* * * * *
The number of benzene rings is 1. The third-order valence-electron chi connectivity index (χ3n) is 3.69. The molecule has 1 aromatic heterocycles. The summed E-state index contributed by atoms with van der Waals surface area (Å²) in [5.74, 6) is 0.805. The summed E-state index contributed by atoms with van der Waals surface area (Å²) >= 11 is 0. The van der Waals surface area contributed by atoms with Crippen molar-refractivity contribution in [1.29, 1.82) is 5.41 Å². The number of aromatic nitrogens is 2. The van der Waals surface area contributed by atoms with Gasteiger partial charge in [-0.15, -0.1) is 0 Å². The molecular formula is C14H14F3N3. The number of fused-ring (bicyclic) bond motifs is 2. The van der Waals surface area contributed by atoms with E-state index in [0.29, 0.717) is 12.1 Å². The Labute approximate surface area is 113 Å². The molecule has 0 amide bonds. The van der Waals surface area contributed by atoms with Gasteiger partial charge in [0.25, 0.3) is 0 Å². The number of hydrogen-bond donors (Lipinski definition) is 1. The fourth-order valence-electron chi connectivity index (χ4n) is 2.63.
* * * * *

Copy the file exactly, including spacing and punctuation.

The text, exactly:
The number of benzene rings is 1. The third-order valence-electron chi connectivity index (χ3n) is 3.69. The molecule has 1 aromatic heterocycles. The summed E-state index contributed by atoms with van der Waals surface area (Å²) in [5.74, 6) is 0.805. The summed E-state index contributed by atoms with van der Waals surface area (Å²) >= 11 is 0. The van der Waals surface area contributed by atoms with Crippen molar-refractivity contribution in [1.29, 1.82) is 5.41 Å². The number of aromatic nitrogens is 2. The van der Waals surface area contributed by atoms with Gasteiger partial charge in [-0.15, -0.1) is 0 Å². The molecular formula is C14H14F3N3. The number of fused-ring (bicyclic) bond motifs is 2. The van der Waals surface area contributed by atoms with E-state index in [0.29, 0.717) is 12.1 Å². The Labute approximate surface area is 113 Å². The molecule has 0 amide bonds. The van der Waals surface area contributed by atoms with Gasteiger partial charge in [0.25, 0.3) is 0 Å². The number of hydrogen-bond donors (Lipinski definition) is 1. The fourth-order valence-electron chi connectivity index (χ4n) is 2.63.